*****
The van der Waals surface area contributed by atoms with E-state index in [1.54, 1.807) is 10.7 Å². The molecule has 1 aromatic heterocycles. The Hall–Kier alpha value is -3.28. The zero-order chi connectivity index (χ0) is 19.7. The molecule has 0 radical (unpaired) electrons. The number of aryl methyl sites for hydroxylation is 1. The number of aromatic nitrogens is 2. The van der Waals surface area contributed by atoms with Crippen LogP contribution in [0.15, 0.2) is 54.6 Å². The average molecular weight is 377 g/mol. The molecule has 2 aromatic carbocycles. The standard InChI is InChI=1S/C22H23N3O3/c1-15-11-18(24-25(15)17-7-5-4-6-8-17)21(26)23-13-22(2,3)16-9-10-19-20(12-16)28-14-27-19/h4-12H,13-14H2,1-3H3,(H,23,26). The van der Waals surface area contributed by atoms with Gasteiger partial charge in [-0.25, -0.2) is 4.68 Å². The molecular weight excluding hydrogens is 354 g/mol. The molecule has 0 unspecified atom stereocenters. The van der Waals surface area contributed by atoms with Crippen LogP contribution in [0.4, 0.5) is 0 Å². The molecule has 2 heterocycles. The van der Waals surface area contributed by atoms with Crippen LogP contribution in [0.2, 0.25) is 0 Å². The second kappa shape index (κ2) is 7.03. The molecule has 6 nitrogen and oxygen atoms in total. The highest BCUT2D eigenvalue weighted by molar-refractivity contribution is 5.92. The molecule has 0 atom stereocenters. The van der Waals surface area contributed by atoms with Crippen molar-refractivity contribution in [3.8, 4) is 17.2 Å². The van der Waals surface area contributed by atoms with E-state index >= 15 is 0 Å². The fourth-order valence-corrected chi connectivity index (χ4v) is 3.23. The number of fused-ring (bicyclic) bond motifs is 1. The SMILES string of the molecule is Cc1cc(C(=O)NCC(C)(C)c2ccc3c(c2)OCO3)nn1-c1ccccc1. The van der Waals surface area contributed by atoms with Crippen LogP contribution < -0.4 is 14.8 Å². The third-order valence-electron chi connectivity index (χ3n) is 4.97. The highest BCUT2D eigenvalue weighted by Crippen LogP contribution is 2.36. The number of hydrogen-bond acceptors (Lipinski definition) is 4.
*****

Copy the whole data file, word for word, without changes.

The van der Waals surface area contributed by atoms with E-state index in [1.54, 1.807) is 10.7 Å². The molecule has 1 aromatic heterocycles. The Hall–Kier alpha value is -3.28. The zero-order chi connectivity index (χ0) is 19.7. The molecule has 0 radical (unpaired) electrons. The number of aryl methyl sites for hydroxylation is 1. The number of aromatic nitrogens is 2. The van der Waals surface area contributed by atoms with Crippen LogP contribution in [0.15, 0.2) is 54.6 Å². The average molecular weight is 377 g/mol. The molecule has 2 aromatic carbocycles. The standard InChI is InChI=1S/C22H23N3O3/c1-15-11-18(24-25(15)17-7-5-4-6-8-17)21(26)23-13-22(2,3)16-9-10-19-20(12-16)28-14-27-19/h4-12H,13-14H2,1-3H3,(H,23,26). The van der Waals surface area contributed by atoms with Gasteiger partial charge in [-0.25, -0.2) is 4.68 Å². The molecular weight excluding hydrogens is 354 g/mol. The molecule has 0 unspecified atom stereocenters. The van der Waals surface area contributed by atoms with Crippen LogP contribution in [0.4, 0.5) is 0 Å². The molecule has 2 heterocycles. The van der Waals surface area contributed by atoms with Crippen LogP contribution in [0.2, 0.25) is 0 Å². The second kappa shape index (κ2) is 7.03. The molecule has 6 nitrogen and oxygen atoms in total. The highest BCUT2D eigenvalue weighted by molar-refractivity contribution is 5.92. The molecule has 0 atom stereocenters. The van der Waals surface area contributed by atoms with Crippen molar-refractivity contribution in [3.8, 4) is 17.2 Å². The van der Waals surface area contributed by atoms with E-state index >= 15 is 0 Å². The fourth-order valence-corrected chi connectivity index (χ4v) is 3.23. The number of fused-ring (bicyclic) bond motifs is 1. The SMILES string of the molecule is Cc1cc(C(=O)NCC(C)(C)c2ccc3c(c2)OCO3)nn1-c1ccccc1. The van der Waals surface area contributed by atoms with Crippen LogP contribution < -0.4 is 14.8 Å². The third-order valence-electron chi connectivity index (χ3n) is 4.97. The highest BCUT2D eigenvalue weighted by Crippen LogP contribution is 2.36. The number of hydrogen-bond acceptors (Lipinski definition) is 4.